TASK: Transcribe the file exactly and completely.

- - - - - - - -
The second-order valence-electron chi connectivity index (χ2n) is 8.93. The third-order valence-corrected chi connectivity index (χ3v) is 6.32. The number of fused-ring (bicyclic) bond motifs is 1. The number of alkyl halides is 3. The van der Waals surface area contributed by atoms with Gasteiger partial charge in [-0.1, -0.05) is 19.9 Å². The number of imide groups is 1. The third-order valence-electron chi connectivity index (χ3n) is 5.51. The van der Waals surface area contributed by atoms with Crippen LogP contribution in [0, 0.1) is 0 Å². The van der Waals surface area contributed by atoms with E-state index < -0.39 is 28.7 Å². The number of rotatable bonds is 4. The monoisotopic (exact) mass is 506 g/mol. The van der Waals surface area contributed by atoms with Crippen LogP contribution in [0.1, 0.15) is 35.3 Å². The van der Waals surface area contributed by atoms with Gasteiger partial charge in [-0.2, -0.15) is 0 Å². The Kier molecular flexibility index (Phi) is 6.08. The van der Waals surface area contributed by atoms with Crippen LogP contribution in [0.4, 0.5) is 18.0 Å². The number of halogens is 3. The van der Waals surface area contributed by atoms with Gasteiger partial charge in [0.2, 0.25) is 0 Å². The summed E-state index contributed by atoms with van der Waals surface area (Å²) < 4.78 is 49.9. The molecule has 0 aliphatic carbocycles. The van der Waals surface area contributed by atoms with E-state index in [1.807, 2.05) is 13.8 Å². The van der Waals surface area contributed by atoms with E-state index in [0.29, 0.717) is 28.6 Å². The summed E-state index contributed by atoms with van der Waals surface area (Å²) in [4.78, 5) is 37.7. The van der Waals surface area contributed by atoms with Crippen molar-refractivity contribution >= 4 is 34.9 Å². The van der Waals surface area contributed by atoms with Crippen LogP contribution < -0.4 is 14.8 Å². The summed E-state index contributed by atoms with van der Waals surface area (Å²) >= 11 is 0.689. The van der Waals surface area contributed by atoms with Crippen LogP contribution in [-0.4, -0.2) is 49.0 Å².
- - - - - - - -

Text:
The second-order valence-electron chi connectivity index (χ2n) is 8.93. The third-order valence-corrected chi connectivity index (χ3v) is 6.32. The number of fused-ring (bicyclic) bond motifs is 1. The number of alkyl halides is 3. The van der Waals surface area contributed by atoms with Gasteiger partial charge in [-0.1, -0.05) is 19.9 Å². The number of imide groups is 1. The third-order valence-electron chi connectivity index (χ3n) is 5.51. The van der Waals surface area contributed by atoms with Crippen LogP contribution in [0, 0.1) is 0 Å². The van der Waals surface area contributed by atoms with E-state index < -0.39 is 28.7 Å². The number of rotatable bonds is 4. The monoisotopic (exact) mass is 506 g/mol. The van der Waals surface area contributed by atoms with Crippen LogP contribution in [0.1, 0.15) is 35.3 Å². The van der Waals surface area contributed by atoms with Gasteiger partial charge in [-0.2, -0.15) is 0 Å². The Kier molecular flexibility index (Phi) is 6.08. The van der Waals surface area contributed by atoms with Crippen LogP contribution in [0.4, 0.5) is 18.0 Å². The number of halogens is 3. The van der Waals surface area contributed by atoms with Gasteiger partial charge in [0.2, 0.25) is 0 Å². The summed E-state index contributed by atoms with van der Waals surface area (Å²) < 4.78 is 49.9. The molecule has 0 aliphatic carbocycles. The van der Waals surface area contributed by atoms with E-state index in [1.807, 2.05) is 13.8 Å². The van der Waals surface area contributed by atoms with E-state index in [0.29, 0.717) is 28.6 Å². The summed E-state index contributed by atoms with van der Waals surface area (Å²) in [4.78, 5) is 37.7. The van der Waals surface area contributed by atoms with Crippen molar-refractivity contribution >= 4 is 34.9 Å². The van der Waals surface area contributed by atoms with Crippen LogP contribution < -0.4 is 14.8 Å². The summed E-state index contributed by atoms with van der Waals surface area (Å²) >= 11 is 0.689. The van der Waals surface area contributed by atoms with Crippen LogP contribution in [-0.4, -0.2) is 49.0 Å².